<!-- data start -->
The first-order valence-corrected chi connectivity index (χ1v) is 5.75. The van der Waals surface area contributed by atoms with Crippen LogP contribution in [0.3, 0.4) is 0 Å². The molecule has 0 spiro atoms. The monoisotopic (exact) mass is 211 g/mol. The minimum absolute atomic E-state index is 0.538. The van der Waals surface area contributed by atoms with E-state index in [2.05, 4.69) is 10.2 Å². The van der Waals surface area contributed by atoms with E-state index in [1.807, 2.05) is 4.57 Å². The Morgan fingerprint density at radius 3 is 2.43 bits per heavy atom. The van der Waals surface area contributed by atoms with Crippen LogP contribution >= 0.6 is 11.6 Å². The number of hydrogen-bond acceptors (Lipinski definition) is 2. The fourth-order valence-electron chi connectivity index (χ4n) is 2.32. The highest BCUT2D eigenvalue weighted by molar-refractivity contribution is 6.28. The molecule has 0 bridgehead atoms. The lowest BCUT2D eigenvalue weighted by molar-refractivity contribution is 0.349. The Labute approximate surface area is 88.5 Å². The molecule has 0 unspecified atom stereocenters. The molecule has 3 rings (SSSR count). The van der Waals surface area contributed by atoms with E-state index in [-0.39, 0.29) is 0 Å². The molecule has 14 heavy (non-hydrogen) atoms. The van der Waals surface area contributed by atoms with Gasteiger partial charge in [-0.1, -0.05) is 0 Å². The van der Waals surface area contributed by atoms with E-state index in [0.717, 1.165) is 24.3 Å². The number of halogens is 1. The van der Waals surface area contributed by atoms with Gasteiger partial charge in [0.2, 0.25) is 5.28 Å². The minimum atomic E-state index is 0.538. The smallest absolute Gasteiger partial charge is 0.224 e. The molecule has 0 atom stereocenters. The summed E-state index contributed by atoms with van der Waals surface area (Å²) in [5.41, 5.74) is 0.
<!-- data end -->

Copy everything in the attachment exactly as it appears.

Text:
The first-order valence-corrected chi connectivity index (χ1v) is 5.75. The van der Waals surface area contributed by atoms with Crippen LogP contribution in [0.3, 0.4) is 0 Å². The molecule has 0 spiro atoms. The monoisotopic (exact) mass is 211 g/mol. The minimum absolute atomic E-state index is 0.538. The van der Waals surface area contributed by atoms with E-state index in [2.05, 4.69) is 10.2 Å². The van der Waals surface area contributed by atoms with E-state index in [1.807, 2.05) is 4.57 Å². The Morgan fingerprint density at radius 3 is 2.43 bits per heavy atom. The van der Waals surface area contributed by atoms with Crippen LogP contribution >= 0.6 is 11.6 Å². The number of hydrogen-bond acceptors (Lipinski definition) is 2. The fourth-order valence-electron chi connectivity index (χ4n) is 2.32. The highest BCUT2D eigenvalue weighted by molar-refractivity contribution is 6.28. The molecule has 0 bridgehead atoms. The lowest BCUT2D eigenvalue weighted by molar-refractivity contribution is 0.349. The Labute approximate surface area is 88.5 Å². The molecule has 0 unspecified atom stereocenters. The molecule has 3 rings (SSSR count). The van der Waals surface area contributed by atoms with E-state index in [-0.39, 0.29) is 0 Å². The molecule has 14 heavy (non-hydrogen) atoms. The van der Waals surface area contributed by atoms with Gasteiger partial charge in [-0.1, -0.05) is 0 Å². The van der Waals surface area contributed by atoms with E-state index in [0.717, 1.165) is 24.3 Å². The number of halogens is 1. The van der Waals surface area contributed by atoms with Gasteiger partial charge in [0.2, 0.25) is 5.28 Å². The minimum atomic E-state index is 0.538. The smallest absolute Gasteiger partial charge is 0.224 e. The molecule has 0 atom stereocenters. The summed E-state index contributed by atoms with van der Waals surface area (Å²) in [5.41, 5.74) is 0.